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How to Grow African Violets in a Greenhouse

African Violets are popular houseplants that are easy to care for in a greenhouse. Follow these basic guidelines to care for and propagate African Violets.

Basic Care


African Violets need bright, indirect light to thrive. Place them in a location that provides filtered light or use artificial lights to supplement.


Water African Violets regularly to keep the soil evenly moist, but not waterlogged. Water the soil directly and avoid getting water on the leaves to prevent leaf rot.


Use a well-draining potting mix specifically formulated for African Violets.


Feed African Violets a balanced, water-soluble fertilizer every 2-4 weeks during the growing season.


African Violets prefer temperatures between 60°F to 75°F (15°C to 24°C).


African Violets prefer high humidity levels, which can be achieved by placing a tray of water near the plant or using a humidifier.


Repot African Violets every 2-3 years or when the roots have filled the pot.


Leaf Cuttings

Cut off a healthy leaf from the mother plant, let it callus over for a day or two, then plant it in moist potting mix and keep it in bright, indirect light. A new plant will form at the base of the leaf and grow roots.

Crown Division

Divide the crown (base) of a mature plant into smaller pieces and plant each one in its own pot.

Stem Cuttings

Cut a stem with a node (swollen area) and remove the lower leaves. Dip the cut end into rooting hormone and plant it in potting mix.

Seed Propagation

Sow African violet seeds in moist potting mix, cover with plastic wrap to retain moisture, and place in bright, indirect light. Keep the soil moist and provide adequate ventilation.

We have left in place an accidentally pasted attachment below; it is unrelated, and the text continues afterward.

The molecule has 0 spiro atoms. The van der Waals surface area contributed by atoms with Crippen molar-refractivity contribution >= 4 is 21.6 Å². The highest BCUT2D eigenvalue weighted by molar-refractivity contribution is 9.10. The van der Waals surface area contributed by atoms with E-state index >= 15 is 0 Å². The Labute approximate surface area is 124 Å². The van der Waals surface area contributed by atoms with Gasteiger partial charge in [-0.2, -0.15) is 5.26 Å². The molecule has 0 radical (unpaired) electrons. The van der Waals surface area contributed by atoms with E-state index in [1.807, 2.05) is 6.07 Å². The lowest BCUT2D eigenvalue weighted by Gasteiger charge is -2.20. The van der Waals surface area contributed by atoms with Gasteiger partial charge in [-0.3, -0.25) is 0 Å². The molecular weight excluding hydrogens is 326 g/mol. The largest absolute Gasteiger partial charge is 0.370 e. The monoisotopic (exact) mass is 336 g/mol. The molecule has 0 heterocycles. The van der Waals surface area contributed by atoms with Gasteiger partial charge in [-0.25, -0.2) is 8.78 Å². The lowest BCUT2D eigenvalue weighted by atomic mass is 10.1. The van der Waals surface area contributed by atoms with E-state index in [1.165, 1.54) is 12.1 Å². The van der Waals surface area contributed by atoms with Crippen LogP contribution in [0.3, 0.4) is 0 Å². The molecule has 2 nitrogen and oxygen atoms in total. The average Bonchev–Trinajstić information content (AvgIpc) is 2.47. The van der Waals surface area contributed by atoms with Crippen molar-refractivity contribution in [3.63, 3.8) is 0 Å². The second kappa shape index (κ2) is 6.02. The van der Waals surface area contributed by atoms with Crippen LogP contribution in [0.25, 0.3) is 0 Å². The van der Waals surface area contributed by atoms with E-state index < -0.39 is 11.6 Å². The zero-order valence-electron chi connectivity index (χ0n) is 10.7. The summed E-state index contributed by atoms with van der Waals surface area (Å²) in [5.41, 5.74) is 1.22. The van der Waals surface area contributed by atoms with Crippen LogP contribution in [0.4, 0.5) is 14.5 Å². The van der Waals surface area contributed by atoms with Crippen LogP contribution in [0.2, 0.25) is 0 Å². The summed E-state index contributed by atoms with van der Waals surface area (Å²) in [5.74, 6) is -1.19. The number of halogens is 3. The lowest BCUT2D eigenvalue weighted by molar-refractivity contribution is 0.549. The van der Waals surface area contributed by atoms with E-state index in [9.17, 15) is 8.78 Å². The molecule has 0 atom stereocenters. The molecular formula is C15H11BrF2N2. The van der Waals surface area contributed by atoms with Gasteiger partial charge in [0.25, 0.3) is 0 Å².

Regardless of the propagation method you use, it’s important to provide the new plants with bright, indirect light and high humidity, as well as to keep the soil evenly moist but not waterlogged.

Fun Facts

African violets are a popular houseplant, known for their delicate and colorful flowers that bloom year-round.

They are native to Tanzania and Kenya in Africa and belong to the family Gesneriaceae.

African violets come in a variety of colors, including pink, blue, purple, and red.

They can be grown from leaves or seeds and prefer bright, indirect light and high humidity.

African violets were first discovered in the wild in the late 19th century and became popular as houseplants in the 20th century.

The name “African violet” was given to the plant due to its resemblance to violets found in Europe and North America, but it is not closely related to those species.

African violets have several cultivars and hybrid varieties, which have been developed to have different flower colors, shapes, and sizes.

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